Saturday, 28 March 2009

Politics is not a profession - part 7

Regular readers will know the irritation I feel whenever it is suggested that politics should be a career or a profession. Though I wouldn't agree with Carl Mortished's solution to this, he's right to recognise the asinine delusion that politics can be a 'career';
MPs imagine they do a job of work; they see their position in the House of Commons as part of a “career” when it should be a vocation. A “career” in politics is a corruption of the electoral mandate. Careers are about personal advancement when the purpose of an MP is to represent his constituency and the nation at large. An MP is not employed. Therefore he should not have a wage. His expenses are not an issue. The office, the secretary or the PA can be provided by the Civil Service. The question is how, without employment, MPs should live. In an ideal world, they would live frugally, as Plato said the guardians should in his Utopian Republic. In the real world, an MP's temporary mandate might be seen as National Service.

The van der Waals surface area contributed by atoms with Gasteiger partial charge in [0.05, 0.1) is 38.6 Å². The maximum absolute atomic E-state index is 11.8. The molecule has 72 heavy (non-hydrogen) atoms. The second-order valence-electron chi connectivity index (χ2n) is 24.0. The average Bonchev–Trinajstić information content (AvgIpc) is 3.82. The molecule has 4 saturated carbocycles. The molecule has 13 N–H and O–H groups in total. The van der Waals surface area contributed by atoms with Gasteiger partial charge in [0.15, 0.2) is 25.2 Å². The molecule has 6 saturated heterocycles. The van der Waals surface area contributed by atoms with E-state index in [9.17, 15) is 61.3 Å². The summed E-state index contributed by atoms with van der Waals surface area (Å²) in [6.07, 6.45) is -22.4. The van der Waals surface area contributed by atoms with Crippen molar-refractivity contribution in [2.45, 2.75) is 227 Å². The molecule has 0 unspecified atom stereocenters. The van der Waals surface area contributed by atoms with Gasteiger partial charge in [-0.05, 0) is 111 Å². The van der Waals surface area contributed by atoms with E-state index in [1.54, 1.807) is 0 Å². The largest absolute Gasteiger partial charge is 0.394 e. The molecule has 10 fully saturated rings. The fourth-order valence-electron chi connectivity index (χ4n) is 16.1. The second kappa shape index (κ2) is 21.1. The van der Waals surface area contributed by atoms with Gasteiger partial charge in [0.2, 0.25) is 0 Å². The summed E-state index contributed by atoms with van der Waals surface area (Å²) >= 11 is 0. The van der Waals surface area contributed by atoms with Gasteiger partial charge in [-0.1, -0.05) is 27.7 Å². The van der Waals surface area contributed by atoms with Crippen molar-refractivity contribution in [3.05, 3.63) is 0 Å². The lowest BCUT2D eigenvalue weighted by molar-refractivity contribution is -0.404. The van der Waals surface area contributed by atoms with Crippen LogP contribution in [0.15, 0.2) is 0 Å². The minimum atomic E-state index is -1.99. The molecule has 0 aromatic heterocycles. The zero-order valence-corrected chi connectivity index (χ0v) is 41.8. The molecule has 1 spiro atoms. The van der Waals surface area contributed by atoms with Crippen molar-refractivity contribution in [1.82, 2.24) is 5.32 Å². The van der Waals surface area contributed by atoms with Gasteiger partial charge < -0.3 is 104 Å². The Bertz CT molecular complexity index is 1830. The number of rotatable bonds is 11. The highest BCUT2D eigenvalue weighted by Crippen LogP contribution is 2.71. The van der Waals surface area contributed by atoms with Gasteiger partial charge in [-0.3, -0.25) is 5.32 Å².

3 comments:

Curmudgeon said...

I've often thought that MPs should be remunerated by subscriptions from their constituents rather than by a salary. That would help make them more accountable to the voters.

Budgie said...

I think it was Philip K Dick that imagined a world where the political leader had a bomb permanently strapped to him which was wirelessly connected to the electorates voting buttons: if people were dissatisfied, by a majority, the politico exploded. I suspect that our Prime Mentalist would not last more than a few seconds.

it's either banned or compulsory said...

Bringing up whether MPs should be 'allowed' to have outside interests ( which they should or indeed must IMHO ) is simply a smokescreen to hide Labours troughligacy. We are not fooled.